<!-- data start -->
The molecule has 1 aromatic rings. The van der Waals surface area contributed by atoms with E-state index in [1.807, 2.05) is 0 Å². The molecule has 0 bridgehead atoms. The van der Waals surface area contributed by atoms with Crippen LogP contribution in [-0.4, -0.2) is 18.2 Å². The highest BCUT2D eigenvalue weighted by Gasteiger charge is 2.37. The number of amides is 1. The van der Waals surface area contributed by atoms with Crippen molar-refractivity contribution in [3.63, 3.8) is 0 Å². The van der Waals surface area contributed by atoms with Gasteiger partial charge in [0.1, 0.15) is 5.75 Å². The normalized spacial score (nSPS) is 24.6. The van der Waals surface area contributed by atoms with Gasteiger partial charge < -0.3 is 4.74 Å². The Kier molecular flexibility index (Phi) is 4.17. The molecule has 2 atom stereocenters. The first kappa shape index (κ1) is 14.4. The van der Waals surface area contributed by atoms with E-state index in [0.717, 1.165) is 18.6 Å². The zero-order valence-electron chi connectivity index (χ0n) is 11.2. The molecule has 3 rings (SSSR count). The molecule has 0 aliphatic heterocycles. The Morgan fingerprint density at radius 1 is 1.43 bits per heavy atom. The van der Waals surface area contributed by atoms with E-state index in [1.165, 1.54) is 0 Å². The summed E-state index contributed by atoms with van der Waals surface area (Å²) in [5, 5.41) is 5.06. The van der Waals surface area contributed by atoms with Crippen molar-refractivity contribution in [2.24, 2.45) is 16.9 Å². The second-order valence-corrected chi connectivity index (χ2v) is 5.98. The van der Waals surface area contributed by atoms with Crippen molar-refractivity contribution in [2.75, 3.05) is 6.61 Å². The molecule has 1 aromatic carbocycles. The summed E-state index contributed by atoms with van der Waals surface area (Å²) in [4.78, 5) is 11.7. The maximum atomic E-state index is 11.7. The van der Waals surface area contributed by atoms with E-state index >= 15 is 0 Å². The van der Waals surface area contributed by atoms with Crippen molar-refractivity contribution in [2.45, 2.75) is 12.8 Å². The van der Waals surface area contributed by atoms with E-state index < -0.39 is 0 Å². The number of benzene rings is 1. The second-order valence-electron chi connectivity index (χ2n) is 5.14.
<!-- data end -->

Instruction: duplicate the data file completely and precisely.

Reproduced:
The molecule has 1 aromatic rings. The van der Waals surface area contributed by atoms with E-state index in [1.807, 2.05) is 0 Å². The molecule has 0 bridgehead atoms. The van der Waals surface area contributed by atoms with Crippen LogP contribution in [-0.4, -0.2) is 18.2 Å². The highest BCUT2D eigenvalue weighted by Gasteiger charge is 2.37. The number of amides is 1. The van der Waals surface area contributed by atoms with Crippen molar-refractivity contribution in [3.63, 3.8) is 0 Å². The van der Waals surface area contributed by atoms with Gasteiger partial charge in [0.1, 0.15) is 5.75 Å². The normalized spacial score (nSPS) is 24.6. The van der Waals surface area contributed by atoms with Gasteiger partial charge < -0.3 is 4.74 Å². The Kier molecular flexibility index (Phi) is 4.17. The molecule has 2 atom stereocenters. The first kappa shape index (κ1) is 14.4. The van der Waals surface area contributed by atoms with E-state index in [0.717, 1.165) is 18.6 Å². The zero-order valence-electron chi connectivity index (χ0n) is 11.2. The molecule has 3 rings (SSSR count). The molecule has 0 aliphatic heterocycles. The Morgan fingerprint density at radius 1 is 1.43 bits per heavy atom. The van der Waals surface area contributed by atoms with E-state index in [1.165, 1.54) is 0 Å². The summed E-state index contributed by atoms with van der Waals surface area (Å²) in [5, 5.41) is 5.06. The van der Waals surface area contributed by atoms with Crippen molar-refractivity contribution in [2.24, 2.45) is 16.9 Å². The second-order valence-corrected chi connectivity index (χ2v) is 5.98. The van der Waals surface area contributed by atoms with Crippen molar-refractivity contribution in [2.75, 3.05) is 6.61 Å². The molecule has 1 aromatic carbocycles. The summed E-state index contributed by atoms with van der Waals surface area (Å²) in [4.78, 5) is 11.7. The maximum atomic E-state index is 11.7. The van der Waals surface area contributed by atoms with E-state index >= 15 is 0 Å². The van der Waals surface area contributed by atoms with Crippen molar-refractivity contribution in [2.45, 2.75) is 12.8 Å². The van der Waals surface area contributed by atoms with E-state index < -0.39 is 0 Å². The number of benzene rings is 1. The second-order valence-electron chi connectivity index (χ2n) is 5.14.